Enterprise
getting ready to defend herself. Now all he had to do was work out how best to help her do it.

Ael stood behind her command chair and watched as
Bloodwing
and
Enterprise
came in behind
Sithesh
and took up station-keeping positions near the dilithium processing facility. It was a great insectile-looking place, its central core based inside an oblong, hollowed-out asteroid some five kilometers long, with fourteen subsidiary-process struts
reaching out above and below the core in a delicate and fragile-looking construction of gantries and spars. The fragility was much on Ael’s mind, for this facility was the major economic “engine” of this whole part of space. Other systems in this part of the Empire brought here what little dilithium they managed to mine on their own worlds, glad enough to take home the thirty percent of processed crystal, which was all the Empire allowed them, keeping the rest itself.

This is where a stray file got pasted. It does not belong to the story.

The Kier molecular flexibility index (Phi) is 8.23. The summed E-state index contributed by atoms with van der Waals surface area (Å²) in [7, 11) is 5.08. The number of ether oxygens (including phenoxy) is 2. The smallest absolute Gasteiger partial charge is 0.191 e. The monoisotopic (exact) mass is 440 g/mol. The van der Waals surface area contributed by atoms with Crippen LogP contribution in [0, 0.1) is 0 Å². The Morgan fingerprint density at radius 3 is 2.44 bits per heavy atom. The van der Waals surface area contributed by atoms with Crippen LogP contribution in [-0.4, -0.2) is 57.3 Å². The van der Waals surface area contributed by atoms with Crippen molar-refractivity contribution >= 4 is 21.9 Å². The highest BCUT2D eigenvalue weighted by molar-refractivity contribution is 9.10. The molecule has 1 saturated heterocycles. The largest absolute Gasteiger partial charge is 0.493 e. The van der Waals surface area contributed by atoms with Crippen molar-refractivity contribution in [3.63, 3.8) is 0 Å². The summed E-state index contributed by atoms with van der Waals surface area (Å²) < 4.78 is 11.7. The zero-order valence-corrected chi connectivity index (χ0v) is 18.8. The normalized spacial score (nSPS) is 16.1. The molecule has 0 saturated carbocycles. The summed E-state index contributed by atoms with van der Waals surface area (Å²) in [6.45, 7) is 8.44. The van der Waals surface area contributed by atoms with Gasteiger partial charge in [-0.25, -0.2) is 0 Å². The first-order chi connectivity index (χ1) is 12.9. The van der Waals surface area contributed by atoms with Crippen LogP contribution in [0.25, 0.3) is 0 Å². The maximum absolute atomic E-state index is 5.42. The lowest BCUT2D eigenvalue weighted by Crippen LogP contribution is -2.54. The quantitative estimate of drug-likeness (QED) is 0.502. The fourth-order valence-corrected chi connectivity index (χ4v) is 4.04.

That is going to change,
Ael thought,
one way or the other. One might suspect that the economic threat was as much a factor in those nine ships’ appearance here now as anything else. Commandeered ships or not, they would have come eventually. I am not the only excuse being invoked here.

Aidoann stepped down beside Ael and looked out their little viewscreen. “It looks all too breakable,” she said. “Nine ships would make short work of it.”